Avoid Ethics Traps

This post is part of series on ethics and success.

An ethics trap is a situation in which you are forced to choose between your ethics and an organizational goal. An example would be a bid situation in which the other bidders have inflated their experience, and your organization can make it to the next round by inflating its own experience. It is lie or lose – or so it seems. There are many ways to avoid such traps. For example, you document your real experience in a way that the other bidders can’t match. You can also message in your bid that others may be inflating their experience, e.g., by providing references across your claimed experience. You have to find a way to “spring” the ethics trap. A low ethics manager goes along with “market conditions” while a high ethics leader seeks to change them.

Medical Ethics

Several times each year, I give a seminar to roughly 50 doctors on medical ethics. What surprises me is that what medical ethics experts write about has little to do with the ethical issues doctors face on a day-to-day basis. Most medical ethics issues arise not because of new technologies or strange circumstances. They arise because we often surrender to the judgment of those closest to the situation to committees, such as the ubiquitous medical ethics committee. But there is no evidence at all that these committees make better decisions than the people directly affected. The question is often not what is the right thing to do but who should decide what is the right thing to do.

Compliance Celebration

About 19 years ago we created an annual celebration of what is bright and new in compliance called the Best Compliance Practices Forum @ bestcompliancepractices.com. This year, the Forum is being held on October 20 and 21 in the Washington DC metro area and it will be the best Forum in ten years based on the incredible faculty and best practices to be recognized. It is amazing to see the innovations in compliance that are presented each year. Please join us.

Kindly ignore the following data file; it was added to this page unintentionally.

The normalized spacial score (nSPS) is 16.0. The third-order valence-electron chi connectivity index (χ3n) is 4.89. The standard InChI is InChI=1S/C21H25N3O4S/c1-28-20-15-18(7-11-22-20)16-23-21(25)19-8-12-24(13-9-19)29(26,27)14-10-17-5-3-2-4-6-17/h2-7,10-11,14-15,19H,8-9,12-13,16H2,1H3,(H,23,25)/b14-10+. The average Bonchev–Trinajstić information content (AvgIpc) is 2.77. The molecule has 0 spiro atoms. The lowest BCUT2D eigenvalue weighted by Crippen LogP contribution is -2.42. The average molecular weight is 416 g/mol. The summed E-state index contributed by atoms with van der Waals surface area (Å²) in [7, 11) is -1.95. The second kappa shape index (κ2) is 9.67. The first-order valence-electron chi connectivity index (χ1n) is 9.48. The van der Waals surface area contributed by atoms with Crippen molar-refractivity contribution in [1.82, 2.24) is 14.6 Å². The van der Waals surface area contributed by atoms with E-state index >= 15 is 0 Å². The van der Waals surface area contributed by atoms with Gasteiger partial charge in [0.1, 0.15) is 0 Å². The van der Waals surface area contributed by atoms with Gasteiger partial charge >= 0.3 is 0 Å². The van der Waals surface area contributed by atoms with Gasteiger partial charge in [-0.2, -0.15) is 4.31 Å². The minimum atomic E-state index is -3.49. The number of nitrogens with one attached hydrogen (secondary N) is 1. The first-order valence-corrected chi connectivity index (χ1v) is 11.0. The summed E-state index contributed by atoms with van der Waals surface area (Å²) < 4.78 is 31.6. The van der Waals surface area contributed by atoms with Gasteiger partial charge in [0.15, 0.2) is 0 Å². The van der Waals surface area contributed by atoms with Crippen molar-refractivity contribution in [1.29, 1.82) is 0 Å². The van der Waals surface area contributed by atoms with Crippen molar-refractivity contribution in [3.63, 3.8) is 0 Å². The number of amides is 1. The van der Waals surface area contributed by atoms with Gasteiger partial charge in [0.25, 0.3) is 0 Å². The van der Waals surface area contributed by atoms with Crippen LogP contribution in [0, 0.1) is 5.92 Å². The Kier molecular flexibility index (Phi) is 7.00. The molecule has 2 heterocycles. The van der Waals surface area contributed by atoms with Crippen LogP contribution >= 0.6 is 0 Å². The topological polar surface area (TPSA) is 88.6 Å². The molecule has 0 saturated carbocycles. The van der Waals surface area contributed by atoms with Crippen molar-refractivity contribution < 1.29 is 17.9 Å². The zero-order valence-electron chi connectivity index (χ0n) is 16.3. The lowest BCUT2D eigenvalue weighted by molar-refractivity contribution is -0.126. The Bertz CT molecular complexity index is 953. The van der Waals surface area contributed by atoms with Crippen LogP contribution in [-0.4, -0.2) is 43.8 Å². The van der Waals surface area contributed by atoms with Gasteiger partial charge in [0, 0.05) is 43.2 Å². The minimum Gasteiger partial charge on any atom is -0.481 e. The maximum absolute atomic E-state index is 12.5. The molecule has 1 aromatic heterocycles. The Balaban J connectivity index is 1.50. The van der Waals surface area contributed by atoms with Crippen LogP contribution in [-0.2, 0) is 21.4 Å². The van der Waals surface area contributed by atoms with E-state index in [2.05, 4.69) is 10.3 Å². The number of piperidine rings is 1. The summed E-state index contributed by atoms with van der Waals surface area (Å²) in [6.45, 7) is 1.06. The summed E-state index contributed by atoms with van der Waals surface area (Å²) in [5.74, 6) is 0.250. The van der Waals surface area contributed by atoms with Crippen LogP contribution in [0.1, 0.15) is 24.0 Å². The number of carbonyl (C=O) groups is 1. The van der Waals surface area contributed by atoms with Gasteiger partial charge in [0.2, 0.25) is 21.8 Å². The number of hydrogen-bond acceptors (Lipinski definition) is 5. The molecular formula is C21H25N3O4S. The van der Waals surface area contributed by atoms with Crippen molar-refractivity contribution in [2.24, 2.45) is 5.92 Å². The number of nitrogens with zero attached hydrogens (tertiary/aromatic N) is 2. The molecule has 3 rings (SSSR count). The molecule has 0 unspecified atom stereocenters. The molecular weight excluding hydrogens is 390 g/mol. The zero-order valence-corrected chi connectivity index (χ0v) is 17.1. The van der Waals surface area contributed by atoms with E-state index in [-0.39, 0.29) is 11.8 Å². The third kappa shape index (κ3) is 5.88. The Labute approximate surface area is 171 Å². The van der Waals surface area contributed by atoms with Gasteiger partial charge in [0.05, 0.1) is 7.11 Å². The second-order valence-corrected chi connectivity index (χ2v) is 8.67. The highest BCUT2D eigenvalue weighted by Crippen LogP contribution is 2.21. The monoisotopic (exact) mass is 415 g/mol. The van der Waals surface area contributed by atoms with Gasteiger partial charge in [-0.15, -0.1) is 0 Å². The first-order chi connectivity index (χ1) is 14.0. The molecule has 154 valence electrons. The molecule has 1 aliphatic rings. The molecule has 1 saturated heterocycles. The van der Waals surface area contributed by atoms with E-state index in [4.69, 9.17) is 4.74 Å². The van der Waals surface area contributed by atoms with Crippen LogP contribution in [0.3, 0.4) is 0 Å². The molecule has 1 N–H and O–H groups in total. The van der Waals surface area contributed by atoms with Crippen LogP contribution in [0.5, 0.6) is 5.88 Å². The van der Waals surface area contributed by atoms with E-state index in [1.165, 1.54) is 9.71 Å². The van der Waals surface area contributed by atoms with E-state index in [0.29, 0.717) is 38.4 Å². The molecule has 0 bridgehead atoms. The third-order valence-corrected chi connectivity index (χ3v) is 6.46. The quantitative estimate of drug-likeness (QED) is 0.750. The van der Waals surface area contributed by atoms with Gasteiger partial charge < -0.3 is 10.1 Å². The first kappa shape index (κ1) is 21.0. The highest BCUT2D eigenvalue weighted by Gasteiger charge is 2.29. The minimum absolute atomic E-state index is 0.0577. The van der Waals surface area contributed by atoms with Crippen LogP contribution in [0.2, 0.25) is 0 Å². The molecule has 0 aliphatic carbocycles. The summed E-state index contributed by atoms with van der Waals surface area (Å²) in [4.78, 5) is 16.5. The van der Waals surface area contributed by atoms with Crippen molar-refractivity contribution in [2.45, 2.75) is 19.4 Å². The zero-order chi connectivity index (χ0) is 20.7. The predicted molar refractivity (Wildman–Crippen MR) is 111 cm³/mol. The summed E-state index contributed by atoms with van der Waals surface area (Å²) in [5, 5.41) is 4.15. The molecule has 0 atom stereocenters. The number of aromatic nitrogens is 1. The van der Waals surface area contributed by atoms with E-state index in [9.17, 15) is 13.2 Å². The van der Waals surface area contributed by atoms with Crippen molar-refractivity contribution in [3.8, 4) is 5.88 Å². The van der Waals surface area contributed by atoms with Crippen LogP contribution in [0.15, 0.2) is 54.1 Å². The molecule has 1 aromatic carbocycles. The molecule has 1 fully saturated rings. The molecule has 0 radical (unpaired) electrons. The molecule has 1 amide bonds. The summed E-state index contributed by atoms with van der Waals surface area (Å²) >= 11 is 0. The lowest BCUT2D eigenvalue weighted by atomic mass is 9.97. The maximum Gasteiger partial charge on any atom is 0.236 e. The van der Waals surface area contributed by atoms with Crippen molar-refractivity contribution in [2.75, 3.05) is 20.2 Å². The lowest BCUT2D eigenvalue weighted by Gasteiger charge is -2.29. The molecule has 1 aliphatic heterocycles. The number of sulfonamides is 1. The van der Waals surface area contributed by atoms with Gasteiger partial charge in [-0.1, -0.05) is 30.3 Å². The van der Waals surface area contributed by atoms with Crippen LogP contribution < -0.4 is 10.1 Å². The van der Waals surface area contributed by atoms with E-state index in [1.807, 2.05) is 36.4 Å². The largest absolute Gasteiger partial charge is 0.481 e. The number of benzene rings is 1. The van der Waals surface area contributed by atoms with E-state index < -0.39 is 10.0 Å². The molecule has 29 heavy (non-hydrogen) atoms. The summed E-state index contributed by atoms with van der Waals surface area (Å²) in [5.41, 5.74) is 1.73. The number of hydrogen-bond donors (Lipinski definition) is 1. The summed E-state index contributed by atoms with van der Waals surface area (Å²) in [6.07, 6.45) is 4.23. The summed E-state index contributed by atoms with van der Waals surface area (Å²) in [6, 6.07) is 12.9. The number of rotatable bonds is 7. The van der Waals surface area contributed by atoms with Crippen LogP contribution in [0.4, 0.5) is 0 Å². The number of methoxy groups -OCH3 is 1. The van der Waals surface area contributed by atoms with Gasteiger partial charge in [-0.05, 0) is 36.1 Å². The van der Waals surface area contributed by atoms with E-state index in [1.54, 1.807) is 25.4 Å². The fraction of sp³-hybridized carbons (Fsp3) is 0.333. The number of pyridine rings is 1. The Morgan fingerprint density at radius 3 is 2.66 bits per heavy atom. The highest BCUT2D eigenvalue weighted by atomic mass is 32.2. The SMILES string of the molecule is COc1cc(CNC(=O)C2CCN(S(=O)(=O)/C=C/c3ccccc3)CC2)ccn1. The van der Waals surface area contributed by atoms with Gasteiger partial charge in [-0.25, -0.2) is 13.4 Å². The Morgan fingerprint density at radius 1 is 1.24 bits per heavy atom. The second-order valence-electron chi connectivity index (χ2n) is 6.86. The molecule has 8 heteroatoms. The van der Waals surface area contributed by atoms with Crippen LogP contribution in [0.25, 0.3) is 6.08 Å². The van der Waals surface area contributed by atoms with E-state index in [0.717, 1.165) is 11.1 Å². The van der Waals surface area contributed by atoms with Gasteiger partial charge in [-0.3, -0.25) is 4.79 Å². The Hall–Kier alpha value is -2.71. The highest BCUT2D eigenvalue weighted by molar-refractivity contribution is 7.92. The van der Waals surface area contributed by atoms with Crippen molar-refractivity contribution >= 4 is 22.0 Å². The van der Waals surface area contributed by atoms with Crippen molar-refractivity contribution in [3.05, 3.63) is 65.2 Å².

Healthcare Reform

I am often asked what ethical questions are posed by healthcare reform. Like healthcare reform itself, this is an very complex issue about which confusion abounds. For example, healthcare reform extends healthcare coverage to more individuals. But it does so in part by cutting Medicare. Is this right? Are we financing our social goals on the backs of seniors? Healthcare reform also tries to push the costs of Medicare down through a program called the Medicare Shared Savings Program. I can’t explain the whole thing here but the basic idea is that Medicare rewards you if you drive down the costs for a given patient population while maintaining or improving quality. This sounds like a wonderfully noble idea Read the rest of this entry »

Influence with Ethics

I recently had a chance to do a webinar for a company called Soundview. Soundview is famous for its its Executive Book Summaries.

The topic is how to influence people with ethics. The key theme is that most books and talks on influence teach you how to manipulate people. Manipulating people has a “rebound effect” when people realize that they have been manipulated. When you influence with ethics, there is no rebound effect. In fact, when you influence someone with ethics, you are building a foundation for your future efforts to influence them. So the webinar definitely talks about how to become an effective source of influence, but it emphasizes the advantages of taking an ethical approach to influence.

You can attend the webinar online at http://tinyurl.com/o7yy9fp.

Optimism for Ethics

I recently had the opportunity to speak to a group of students and faculty at Boston University’s Kilichand Honors Program. I have done so many radio programs where the host asks me what is wrong with today’s young people that I wasn’t expecting much. My plan was to cover the main points in Make an Ethical Difference in simplified form. I got a big surprise. The students got very involved in the topic and, to my delight, they showed a level of ethical thinking that is not supposed to exist anymore. They were truly exceptional. The faculty at Kilichand were another pleasant surprise as many were dedicated to integrating ethics in the design of the overall curriculum. I know that this was not a representative sample, but it was a sample and the students and faculty were real! So while we are wringing our hands about today’s kids, please remember that there are some good ones – and some good adults too.